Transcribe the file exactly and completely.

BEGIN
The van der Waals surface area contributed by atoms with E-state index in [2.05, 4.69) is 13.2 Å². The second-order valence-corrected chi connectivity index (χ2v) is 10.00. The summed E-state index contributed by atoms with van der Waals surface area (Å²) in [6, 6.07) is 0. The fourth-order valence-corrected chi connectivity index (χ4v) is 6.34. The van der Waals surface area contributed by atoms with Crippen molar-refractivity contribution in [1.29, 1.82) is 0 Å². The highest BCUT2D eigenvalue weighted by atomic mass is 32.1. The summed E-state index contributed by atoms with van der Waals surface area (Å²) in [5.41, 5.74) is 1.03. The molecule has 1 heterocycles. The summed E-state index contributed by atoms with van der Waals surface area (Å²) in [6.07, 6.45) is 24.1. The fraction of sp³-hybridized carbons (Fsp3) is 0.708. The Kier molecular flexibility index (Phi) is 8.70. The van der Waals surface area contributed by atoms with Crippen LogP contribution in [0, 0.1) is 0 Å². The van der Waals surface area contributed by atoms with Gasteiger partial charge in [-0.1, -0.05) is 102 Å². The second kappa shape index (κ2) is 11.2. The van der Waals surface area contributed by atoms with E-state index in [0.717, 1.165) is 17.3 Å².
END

The van der Waals surface area contributed by atoms with E-state index in [2.05, 4.69) is 13.2 Å². The second-order valence-corrected chi connectivity index (χ2v) is 10.00. The summed E-state index contributed by atoms with van der Waals surface area (Å²) in [6, 6.07) is 0. The fourth-order valence-corrected chi connectivity index (χ4v) is 6.34. The van der Waals surface area contributed by atoms with Crippen molar-refractivity contribution in [1.29, 1.82) is 0 Å². The highest BCUT2D eigenvalue weighted by atomic mass is 32.1. The summed E-state index contributed by atoms with van der Waals surface area (Å²) in [5.41, 5.74) is 1.03. The molecule has 1 heterocycles. The summed E-state index contributed by atoms with van der Waals surface area (Å²) in [6.07, 6.45) is 24.1. The fraction of sp³-hybridized carbons (Fsp3) is 0.708. The Kier molecular flexibility index (Phi) is 8.70. The van der Waals surface area contributed by atoms with Crippen LogP contribution in [0, 0.1) is 0 Å². The van der Waals surface area contributed by atoms with Gasteiger partial charge in [-0.1, -0.05) is 102 Å². The second kappa shape index (κ2) is 11.2. The van der Waals surface area contributed by atoms with E-state index in [0.717, 1.165) is 17.3 Å².